Kajiwara Kagesue (梶原景季)

Kagesue KAJIWARA was a busho (Japanese military commander) who lived from the end of the Heian period to the beginning of the Kamakura period. He was the legitimate son of Kagetoki KAJIWARA.

He served to MINAMOTO no Yoritomo, and distinguished himself in the Jisho-Juei War. Although he became one of the senior vassals of the Kamakura bakufu (Japanese feudal government headed by a shogun) along with his father, he was declined and defeated after Yoritomo died.

Biography

The Kajiwara clan that derived from Bando Hachi Heishi (the Eight Taira clans of the East) initially served to Kawachi-Genji (Minamoto clan), but after the Minamoto clan declined in the Heiji War, it served to Ise-Heishi (Taira clan). In 1180, MINAMOTO no Yoritomo took up arms but was severely defeated in the Battle of Ishibashiyama. His father Kagetoki, who fought for the Taira clan, saved Yoritomo's life, and later when Yoritomo took up arms for the second time and entered Kamakura to take control of the Kanto region, Kagetoki served to Yoritomo and became a gokenin (an immediate vassal of the shogunate in the Kamakura and Muromachi through Edo periods) and was given important posts.

In 1181, Kagesue was recognized for his Kyusen (Bow and arrow) expertise and appointed a member of Yoritomo's bedchamber guards along with children of important senior vassals including Yoshitoki HOJO, Yoshimochi WADA, Kiyoshige KASAI, and Yoshitsura MIURA.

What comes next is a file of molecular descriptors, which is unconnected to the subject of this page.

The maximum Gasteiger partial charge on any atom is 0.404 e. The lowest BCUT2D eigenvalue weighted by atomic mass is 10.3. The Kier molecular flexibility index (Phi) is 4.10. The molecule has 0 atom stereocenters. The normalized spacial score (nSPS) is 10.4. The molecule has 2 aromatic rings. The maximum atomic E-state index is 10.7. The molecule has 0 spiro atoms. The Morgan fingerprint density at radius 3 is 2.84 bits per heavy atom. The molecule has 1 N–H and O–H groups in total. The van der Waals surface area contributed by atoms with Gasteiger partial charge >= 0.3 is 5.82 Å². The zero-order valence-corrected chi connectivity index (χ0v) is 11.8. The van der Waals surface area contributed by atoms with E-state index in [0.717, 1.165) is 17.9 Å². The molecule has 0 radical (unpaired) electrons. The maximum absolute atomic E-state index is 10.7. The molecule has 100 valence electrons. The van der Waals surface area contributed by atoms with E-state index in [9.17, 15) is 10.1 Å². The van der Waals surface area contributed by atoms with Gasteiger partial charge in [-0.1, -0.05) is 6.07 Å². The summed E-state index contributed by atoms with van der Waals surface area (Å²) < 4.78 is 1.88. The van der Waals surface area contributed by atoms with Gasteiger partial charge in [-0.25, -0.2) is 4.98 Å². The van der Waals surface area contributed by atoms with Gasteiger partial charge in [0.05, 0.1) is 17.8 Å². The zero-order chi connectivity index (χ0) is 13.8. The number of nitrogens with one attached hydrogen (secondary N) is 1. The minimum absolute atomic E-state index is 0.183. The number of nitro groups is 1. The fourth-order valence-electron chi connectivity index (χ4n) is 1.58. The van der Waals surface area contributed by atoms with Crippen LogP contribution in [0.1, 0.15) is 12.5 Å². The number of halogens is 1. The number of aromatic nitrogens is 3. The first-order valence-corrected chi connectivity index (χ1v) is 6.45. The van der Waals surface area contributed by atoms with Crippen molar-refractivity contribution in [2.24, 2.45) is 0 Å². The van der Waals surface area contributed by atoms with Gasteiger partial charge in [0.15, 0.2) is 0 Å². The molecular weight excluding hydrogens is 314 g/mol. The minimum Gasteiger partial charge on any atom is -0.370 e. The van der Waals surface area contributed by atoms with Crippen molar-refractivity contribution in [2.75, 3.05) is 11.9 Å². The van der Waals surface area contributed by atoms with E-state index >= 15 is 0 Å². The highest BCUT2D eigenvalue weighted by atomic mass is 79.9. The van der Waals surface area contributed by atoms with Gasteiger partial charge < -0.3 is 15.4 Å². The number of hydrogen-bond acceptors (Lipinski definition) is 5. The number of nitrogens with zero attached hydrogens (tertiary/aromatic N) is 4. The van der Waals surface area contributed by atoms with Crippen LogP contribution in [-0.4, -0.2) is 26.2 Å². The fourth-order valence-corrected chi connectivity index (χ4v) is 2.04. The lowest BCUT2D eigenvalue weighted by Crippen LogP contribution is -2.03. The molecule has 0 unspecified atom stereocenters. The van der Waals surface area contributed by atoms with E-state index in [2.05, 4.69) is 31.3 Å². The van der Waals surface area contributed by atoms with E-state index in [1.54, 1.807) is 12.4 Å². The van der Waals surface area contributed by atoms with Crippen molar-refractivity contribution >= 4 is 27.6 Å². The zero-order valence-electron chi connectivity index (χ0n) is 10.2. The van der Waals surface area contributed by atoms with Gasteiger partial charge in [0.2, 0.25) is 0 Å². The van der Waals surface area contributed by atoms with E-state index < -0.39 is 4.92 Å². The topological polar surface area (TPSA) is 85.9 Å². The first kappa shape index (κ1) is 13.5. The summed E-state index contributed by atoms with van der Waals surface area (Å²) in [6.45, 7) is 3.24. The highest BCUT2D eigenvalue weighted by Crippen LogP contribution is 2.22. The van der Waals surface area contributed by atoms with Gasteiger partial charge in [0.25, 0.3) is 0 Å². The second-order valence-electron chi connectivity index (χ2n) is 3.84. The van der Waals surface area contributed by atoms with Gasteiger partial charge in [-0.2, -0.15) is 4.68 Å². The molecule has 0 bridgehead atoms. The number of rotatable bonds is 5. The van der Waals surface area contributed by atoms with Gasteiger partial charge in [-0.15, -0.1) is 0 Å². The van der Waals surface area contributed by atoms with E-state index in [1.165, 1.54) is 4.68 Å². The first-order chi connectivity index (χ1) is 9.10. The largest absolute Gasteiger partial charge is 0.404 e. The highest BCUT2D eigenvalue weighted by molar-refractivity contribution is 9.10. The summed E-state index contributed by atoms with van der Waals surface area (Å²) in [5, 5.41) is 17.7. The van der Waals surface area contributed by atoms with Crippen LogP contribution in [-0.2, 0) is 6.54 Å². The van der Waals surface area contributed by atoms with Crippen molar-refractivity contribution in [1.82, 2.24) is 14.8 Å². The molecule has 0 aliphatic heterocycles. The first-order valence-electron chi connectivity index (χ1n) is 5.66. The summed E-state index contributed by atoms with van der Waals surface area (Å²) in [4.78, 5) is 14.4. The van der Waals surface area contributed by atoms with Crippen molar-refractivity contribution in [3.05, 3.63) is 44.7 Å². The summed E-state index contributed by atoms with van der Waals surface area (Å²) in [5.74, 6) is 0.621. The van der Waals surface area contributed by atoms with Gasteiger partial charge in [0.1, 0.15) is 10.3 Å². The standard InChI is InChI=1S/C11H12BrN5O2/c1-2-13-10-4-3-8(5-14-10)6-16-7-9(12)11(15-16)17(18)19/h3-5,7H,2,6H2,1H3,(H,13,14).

In 1182, he accompanied pregnant Masako HOJO, who was the Midaidokoro (Shogun's wife), transferring to sanjo (a hut for delivering babies). After the young load (MINAMOTO no Yoriie) was born safely, he and his father Kagetoki presented a sword for self-protection. When Yoritomo's visit to his favorite mistress called Kame no mae during Masako's pregnancy was exposed, Masako became furious and ordered Munechika MAKI to destroy the residence of Kame no mae. Raged Yoritomo punished Munechika MAKI, but this earned the wrath of Tokimasa HOJO, who was Masako's father, and Tokimasa returned to Izu Province. Yoritomo sent Kagesue to Yoshitoki, who was the legitimate son of Tokimasa, and Kagesue on his return reported Yoritomo that Yoshitoki would not obey his father.

In February, 1184, MINAMOTO no Yoshinaka, who had defeated the Taira family and been dominated Kyoto, came into conflict with Yoritomo, and Yoritomo sent his younger brothers MINAMOTO no Noriyori and MINAMOTO no Yoshitsune to Omi Province. Kagesue, with his father Kagetoki, joined them.

The battle of vanguard at the Uji-gawa River

According to "Heike Monogatari" (The tale of the Heike [Taira family]), Kagetoki fought the renowned battle of vanguard at the Uji-gawa River against Takatsuna SASAKI and won military fame. On leaving Kamakura, Kagesue asked Yoritomo to grant him a famous horse called Ikezuki, but Yoritomo declined and gave him the horse called Surusumi instead. But later, Yoritomo gave Ikezuki to Takatsuna SASAKI. Having heard Takatsuna riding Ikezuki in the battlefield, Kagetoki felt shamed and decided to kill him and commit suicide. When Takatsuna tactfully told that he had stolen the horse, not been granted by Yoritomo, Kagesue replied 'I should have had stolen it, too,' and laughed.

When the Yoshitsune's army and Yoshinaka's army faced each other at the Yodo-gawa River, Takatsuna on Ikezuki and Kagesue on Surusumi tried to go into the river to be the first to tackle the enemy.